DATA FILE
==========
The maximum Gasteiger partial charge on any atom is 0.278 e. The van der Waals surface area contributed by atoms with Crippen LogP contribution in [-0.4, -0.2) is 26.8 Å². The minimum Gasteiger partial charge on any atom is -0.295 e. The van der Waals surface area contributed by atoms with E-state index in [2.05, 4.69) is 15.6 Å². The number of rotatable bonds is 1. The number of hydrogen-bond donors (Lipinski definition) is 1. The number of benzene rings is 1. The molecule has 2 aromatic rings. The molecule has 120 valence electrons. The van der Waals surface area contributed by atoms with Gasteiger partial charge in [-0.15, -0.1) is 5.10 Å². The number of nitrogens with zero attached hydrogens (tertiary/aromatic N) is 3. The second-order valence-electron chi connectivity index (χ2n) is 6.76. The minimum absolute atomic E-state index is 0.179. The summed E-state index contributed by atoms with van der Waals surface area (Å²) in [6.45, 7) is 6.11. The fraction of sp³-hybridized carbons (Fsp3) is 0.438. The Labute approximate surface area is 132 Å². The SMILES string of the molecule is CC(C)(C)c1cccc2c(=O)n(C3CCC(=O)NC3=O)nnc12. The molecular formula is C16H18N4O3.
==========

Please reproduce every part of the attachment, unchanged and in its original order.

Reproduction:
The maximum Gasteiger partial charge on any atom is 0.278 e. The van der Waals surface area contributed by atoms with Crippen LogP contribution in [-0.4, -0.2) is 26.8 Å². The minimum Gasteiger partial charge on any atom is -0.295 e. The van der Waals surface area contributed by atoms with E-state index in [2.05, 4.69) is 15.6 Å². The number of rotatable bonds is 1. The number of hydrogen-bond donors (Lipinski definition) is 1. The number of benzene rings is 1. The molecule has 2 aromatic rings. The molecule has 120 valence electrons. The van der Waals surface area contributed by atoms with Gasteiger partial charge in [-0.15, -0.1) is 5.10 Å². The number of nitrogens with zero attached hydrogens (tertiary/aromatic N) is 3. The second-order valence-electron chi connectivity index (χ2n) is 6.76. The minimum absolute atomic E-state index is 0.179. The summed E-state index contributed by atoms with van der Waals surface area (Å²) in [6.45, 7) is 6.11. The fraction of sp³-hybridized carbons (Fsp3) is 0.438. The Labute approximate surface area is 132 Å². The SMILES string of the molecule is CC(C)(C)c1cccc2c(=O)n(C3CCC(=O)NC3=O)nnc12. The molecular formula is C16H18N4O3.